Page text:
Today, 15 September, 2009, Medal of Honor recipient Major Everett Pope, USMC, was buried at Arlington Cemetery. He died in July, on his 90th birthday. Major Pope won his Medal of Honor during the savage, bloody fighting on Peleliu. He was buried on the 65th anniversary of the landings on the island. On Peleliu, he commanded Charlie Company, 1st Battalion, 1st Marines. His citation is below:

The President of the United States takes pleasure in presenting the MEDAL OF HONOR to


for service as set forth in the following CITATION:

For conspicuous gallantry and intrepidity at the risk of his life above and beyond the call of duty while serving as Commanding Officer of Company C, First Battalion, First Marines, First Marine Division, during action against enemy Japanese forces on Peleliu Island, Palau Group, on 19-20 September, 1944. Subjected to point-blank cannon fire which caused heavy casualties and badly disorganized his company while assaulting a steep coral hill, Captain Pope rallied his men and gallantly led them to the summit in the face of machine-gun, mortar, and sniper fire. Forced by wide-spread hostile attack to deploy the remnants of his company thinly in order to hold the ground won, and with his machine-guns out of action and insufficient water and ammunition, he remained on the exposed hill with twelve men and one wounded officer, determined to hold through the night. Attacked continuously with grenades, machine-guns, and rifles from three sides and twice subjected to suicidal charges during the night, he and his valiant men fiercely beat back or destroyed the enemy, resorting to hand-to-hand combat as the supply of ammunition dwindled and still maintaining his lines with his eight remaining riflemen when daylight brought more deadly fire and he was ordered to withdraw. His valiant leadership against devastating odds while protecting the units below from heavy Japanese attack reflects the highest credit upon Captain Pope and the United States Naval Service


In his later years, Major Pope created a leadership award at his alma mater, Bowdoin College, called the Haldane Cup. It was named for his friend and comrade, Captain Andrew A. Haldane USMC, a company commander killed on Peleliu. Captain Haldane served as the Company Commander for K Co 3/5 during the battle. Among the Marines in Captain Haldane’s company was PFC Eugene B. Sledge, whose magnificent book, With the Old Breed on Peleliu and Okinawa, is one of the greatest works on the Pacific war. One cannot consider oneself a serious student of the Pacific war, the Marine Corps, or either battle of Peleliu or Okinawa, without having read that book.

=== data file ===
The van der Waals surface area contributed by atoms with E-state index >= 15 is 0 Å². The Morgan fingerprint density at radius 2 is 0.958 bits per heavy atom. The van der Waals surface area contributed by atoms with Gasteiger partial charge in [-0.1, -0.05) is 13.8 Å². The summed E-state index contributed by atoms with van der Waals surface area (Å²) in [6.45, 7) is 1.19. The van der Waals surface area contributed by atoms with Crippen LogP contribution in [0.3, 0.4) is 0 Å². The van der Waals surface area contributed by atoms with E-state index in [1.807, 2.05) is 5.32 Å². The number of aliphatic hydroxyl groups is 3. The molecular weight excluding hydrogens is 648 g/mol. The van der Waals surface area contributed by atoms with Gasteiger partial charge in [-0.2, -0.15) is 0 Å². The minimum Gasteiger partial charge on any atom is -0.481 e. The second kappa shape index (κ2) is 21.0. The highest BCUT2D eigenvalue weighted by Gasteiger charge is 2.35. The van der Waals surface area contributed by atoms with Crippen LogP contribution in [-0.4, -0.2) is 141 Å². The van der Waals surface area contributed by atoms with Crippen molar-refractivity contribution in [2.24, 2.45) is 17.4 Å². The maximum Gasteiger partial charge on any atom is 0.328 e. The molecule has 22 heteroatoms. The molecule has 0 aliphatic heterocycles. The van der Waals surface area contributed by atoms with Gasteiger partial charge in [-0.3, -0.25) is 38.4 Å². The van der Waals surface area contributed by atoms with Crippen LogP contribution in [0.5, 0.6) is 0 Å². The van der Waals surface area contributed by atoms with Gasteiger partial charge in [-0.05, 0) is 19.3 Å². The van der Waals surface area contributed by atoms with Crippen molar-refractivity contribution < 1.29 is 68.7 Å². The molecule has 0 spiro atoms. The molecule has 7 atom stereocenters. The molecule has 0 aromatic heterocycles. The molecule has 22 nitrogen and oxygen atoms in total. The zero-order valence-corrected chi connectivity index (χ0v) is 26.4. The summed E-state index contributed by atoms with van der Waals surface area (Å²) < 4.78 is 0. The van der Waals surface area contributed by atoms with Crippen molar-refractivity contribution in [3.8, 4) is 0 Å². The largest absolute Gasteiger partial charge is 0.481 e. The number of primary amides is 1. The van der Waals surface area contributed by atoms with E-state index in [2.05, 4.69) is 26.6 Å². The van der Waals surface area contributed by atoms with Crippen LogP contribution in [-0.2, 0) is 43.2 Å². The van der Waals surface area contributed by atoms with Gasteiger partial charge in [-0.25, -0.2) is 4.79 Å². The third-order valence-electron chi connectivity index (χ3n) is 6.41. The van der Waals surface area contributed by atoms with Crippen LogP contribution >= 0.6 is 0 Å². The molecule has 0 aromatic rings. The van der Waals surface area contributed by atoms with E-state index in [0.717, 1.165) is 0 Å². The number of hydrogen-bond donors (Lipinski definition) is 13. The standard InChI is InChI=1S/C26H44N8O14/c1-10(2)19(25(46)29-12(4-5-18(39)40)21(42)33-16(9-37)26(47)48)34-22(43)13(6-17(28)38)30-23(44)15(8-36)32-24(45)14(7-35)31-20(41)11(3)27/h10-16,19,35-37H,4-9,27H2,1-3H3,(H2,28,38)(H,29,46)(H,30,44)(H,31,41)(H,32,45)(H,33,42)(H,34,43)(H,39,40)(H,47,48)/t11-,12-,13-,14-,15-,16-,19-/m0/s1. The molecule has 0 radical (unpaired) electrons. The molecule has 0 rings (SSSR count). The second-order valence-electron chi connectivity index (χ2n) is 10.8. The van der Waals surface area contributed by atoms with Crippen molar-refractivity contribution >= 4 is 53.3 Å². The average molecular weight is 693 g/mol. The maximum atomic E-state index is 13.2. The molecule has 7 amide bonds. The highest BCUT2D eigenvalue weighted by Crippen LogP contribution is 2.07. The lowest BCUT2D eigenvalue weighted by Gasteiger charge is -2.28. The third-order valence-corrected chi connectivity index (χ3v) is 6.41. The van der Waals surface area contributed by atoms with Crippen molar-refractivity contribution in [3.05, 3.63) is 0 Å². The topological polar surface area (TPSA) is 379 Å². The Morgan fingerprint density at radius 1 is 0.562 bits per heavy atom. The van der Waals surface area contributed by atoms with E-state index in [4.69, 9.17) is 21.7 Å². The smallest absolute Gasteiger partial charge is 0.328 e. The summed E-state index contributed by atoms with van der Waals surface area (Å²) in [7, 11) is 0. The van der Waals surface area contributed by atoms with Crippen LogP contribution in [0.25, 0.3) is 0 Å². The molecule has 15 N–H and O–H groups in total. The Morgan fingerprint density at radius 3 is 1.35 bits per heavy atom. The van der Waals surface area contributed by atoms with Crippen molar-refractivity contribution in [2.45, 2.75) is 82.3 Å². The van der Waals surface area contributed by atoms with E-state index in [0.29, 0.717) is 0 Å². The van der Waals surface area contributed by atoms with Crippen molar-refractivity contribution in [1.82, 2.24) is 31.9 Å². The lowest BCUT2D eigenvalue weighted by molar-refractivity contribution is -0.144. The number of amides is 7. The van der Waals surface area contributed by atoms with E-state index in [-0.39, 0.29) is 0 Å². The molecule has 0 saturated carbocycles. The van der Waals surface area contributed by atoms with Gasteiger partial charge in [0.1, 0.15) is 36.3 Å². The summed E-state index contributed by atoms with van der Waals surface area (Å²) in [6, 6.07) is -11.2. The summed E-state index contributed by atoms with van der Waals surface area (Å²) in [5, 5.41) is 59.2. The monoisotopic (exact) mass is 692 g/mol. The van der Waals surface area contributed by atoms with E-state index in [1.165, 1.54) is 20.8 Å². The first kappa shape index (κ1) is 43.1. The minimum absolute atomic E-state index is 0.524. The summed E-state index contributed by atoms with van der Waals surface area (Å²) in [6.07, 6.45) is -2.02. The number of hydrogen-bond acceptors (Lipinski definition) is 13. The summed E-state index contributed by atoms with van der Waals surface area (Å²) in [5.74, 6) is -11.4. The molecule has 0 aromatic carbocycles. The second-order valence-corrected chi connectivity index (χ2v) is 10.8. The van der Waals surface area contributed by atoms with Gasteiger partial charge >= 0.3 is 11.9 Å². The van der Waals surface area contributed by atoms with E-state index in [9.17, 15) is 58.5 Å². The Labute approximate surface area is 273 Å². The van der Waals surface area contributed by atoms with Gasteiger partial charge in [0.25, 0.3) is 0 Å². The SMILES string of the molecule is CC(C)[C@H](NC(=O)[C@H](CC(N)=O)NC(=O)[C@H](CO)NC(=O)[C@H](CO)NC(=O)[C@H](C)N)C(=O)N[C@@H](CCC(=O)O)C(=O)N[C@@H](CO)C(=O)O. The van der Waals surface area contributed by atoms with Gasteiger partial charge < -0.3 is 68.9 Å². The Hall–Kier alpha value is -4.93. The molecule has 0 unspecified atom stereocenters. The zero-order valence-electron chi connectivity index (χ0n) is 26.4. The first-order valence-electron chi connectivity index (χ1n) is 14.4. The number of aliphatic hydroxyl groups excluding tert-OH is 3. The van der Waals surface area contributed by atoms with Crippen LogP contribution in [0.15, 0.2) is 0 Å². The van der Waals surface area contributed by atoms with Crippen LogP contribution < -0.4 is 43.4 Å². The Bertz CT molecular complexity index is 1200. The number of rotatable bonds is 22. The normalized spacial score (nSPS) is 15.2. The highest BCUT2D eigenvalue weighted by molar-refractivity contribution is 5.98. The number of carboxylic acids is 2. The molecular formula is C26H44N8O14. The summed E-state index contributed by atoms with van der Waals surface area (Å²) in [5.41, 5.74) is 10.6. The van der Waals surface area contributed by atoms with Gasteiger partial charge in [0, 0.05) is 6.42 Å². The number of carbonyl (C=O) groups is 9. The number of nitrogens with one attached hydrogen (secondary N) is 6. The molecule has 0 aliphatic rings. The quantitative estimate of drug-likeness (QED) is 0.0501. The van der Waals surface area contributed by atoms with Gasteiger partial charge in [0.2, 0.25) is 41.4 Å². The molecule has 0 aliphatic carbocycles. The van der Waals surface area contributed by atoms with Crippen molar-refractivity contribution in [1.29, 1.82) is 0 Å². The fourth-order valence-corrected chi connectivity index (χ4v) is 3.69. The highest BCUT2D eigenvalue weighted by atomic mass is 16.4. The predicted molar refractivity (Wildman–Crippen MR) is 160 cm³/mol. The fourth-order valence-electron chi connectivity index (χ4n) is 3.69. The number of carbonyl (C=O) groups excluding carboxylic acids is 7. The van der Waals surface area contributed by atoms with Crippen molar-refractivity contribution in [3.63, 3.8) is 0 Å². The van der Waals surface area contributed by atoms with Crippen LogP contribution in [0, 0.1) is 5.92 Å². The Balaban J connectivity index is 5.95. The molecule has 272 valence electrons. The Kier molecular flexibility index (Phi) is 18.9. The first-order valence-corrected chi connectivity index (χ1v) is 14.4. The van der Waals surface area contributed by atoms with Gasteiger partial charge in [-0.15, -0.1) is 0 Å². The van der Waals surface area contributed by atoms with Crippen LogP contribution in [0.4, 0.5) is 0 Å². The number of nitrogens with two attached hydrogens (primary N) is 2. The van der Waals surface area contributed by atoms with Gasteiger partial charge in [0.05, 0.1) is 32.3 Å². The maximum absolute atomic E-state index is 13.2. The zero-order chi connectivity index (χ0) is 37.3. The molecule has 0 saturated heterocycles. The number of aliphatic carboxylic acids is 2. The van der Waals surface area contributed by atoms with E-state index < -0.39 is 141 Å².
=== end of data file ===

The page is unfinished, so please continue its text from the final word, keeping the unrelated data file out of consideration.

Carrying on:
Semper Fidelis, Major Pope. Yours are giant boondockers to fill.

Posted by UltimaRatioReg in Marine Corps

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  • Diane Dreves Soliwoda

    Major Pope was my father’s commanding officer on Peleliu (Arthur F Dreves, Charlie Company, 1st Battalion, 1st Marine Division), and my dad was with Major Pope during the coral hill battle for which he received the Medal of Honor. My father is now 85 and lives in Florida. His stories of his WWII service continue to enthrall all of us.

  • Robbo

    I visited the battlefield in 1998 and slept on the beach where our battalion, 3/5, landed back then.
    The locals say that Maj Pope came to visit several years ago; once he saw that hill he ran to the top of it (at his age!), collapsed, and wept. The locals deemed that it is forevermore known as Pope Hill…

  • Vincent J Campbell

    I spent some time on Peleliu about ten years ago and climbed the hill where Captain Pope and his men fought. I could not imagine scaling that hill on a hot and humid September day in 1944 while facing devestating fire from a well entrenched enemy. A truly amazing display of leadership and heroism by all who fought for that hill.

  • In Robert Leckie’s book “Strong Men Armed”pages 412-414, then Captain Popes taking and holding of hill 100, later called Walt Ridge, with his company of Marines is a bit more graphicaly covered than his Medal of Honor Citation covers–during the night marines threw two-three rocks, then a grenade because grenades were so low–hand-to-hand combat where enemy combatants were thrown over the cliffs during the struggle-in the morning only 16 Marines left,and of those only 9 could fight—Semper FI Major Pope, you have earned your rest